The report’s accompanying notes that the finding should serve as a key indicator and provide the necessary push to begin looking at new ways of training our future workforce.

Susan Meisinger, President and CEO of the Society for Human Resource Management indicates that,

“This study should serve as an alert to educators, policy makers and those concerned with U.S. economic competitiveness that we may be facing a skills shortage. In a knowledge-based economy a talented workforce with communication and critical thinking skills is necessary for organizations and the U.S. to be successful.”

We can’t keep doing the same old things and expect our results to be any different. To expect that is to perpetuate the current dysfunctional approach to education and training.

WorkReady: An Example of a Public/Private Partnership that Works

Traditional, top-down approaches no longer work. If the global economy moves at the speed of light, education and training must also move that quick. Bureaucratic models are out-of-date and will only leave us further and further behind, eventually making the U.S. workforce outmoded and unable to compete economically on the global stage.

The Local Workforce Investment Boards have the potential to pull together the key players in each community and bring key stakeholders to the table. In their role as conveners, they have a unique ability to advocate for the kinds of business-specific training that is essential for global competitiveness.

Currently, the Central/Western Maine Workforce Investment Board, in conjunction with other partners, has developed a foundational training initiative called WorkReady.

WorkReady is a portable credential that imparts the necessary soft skills that businesses want. It was developed in Lewiston/Auburn, from a partnership of leading businesses, Lewiston Adult Ed, Coastal Enterprises, Inc., Central Maine Community College, as well as the Lewiston CareerCenter, and is an example of the kind of local, forward-thinking approach that Maine needs more of. Other WorkReady programs are set to launch in Skowhegan and Farmington soon. Each of these local training programs aligns key local partners, including key businesses in each community.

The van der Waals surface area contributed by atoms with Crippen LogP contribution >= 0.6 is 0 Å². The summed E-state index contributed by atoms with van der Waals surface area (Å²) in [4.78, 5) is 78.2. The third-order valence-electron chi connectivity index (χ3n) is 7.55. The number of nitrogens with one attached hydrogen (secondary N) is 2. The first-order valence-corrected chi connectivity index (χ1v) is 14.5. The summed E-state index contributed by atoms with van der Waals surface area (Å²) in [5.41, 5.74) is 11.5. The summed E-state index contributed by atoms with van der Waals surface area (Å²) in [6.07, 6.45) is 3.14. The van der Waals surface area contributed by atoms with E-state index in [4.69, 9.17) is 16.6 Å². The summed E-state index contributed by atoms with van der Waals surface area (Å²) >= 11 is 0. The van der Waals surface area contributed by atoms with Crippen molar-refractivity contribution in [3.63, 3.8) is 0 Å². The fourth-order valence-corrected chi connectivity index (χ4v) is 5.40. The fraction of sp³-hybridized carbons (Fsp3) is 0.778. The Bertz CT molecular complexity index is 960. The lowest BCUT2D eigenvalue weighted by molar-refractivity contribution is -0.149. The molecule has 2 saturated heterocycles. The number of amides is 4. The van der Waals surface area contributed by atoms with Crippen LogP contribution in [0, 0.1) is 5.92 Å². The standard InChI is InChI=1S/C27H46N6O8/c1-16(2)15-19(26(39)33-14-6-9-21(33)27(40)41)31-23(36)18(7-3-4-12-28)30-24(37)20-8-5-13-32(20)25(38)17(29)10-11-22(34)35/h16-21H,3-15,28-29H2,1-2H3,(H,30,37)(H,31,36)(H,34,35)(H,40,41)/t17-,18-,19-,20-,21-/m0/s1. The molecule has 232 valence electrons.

WorkReady provides foundational skills that businesses demand. It sets the stage for and compliments additional industry-specific training and certifications, which can come from the Maine Quality Centers and other employer-based training such as apprenticeships, or on-the-job-training programs.

Business as usual will no longer work here in Maine, or anywhere else. We need to find creative ways to develop the types of skills that the flat world requires. Education and business must come together and begin a dialogue if our state and our nation have any hope of remaining competitive. We have no other choice if we hope to grow the state’s economy, as well a remaining a competitive economic force in the world as a nation.

About the Author:

Jim Baumer is the Business Assistance Coordinator for the Central/Western Maine Workforce Investment Board. An engaging and dynamic speaker, Jim would be pleased to present to various groups and organizations about workforce training issues, employee retention and the importance of developing public/private partnerships in order to meet the training needs of the 21st century economy.

In addition to his work with the Local Workforce Investment Board, Jim is the author of the award-winning book on Maine town team baseball, When Towns Had Teams.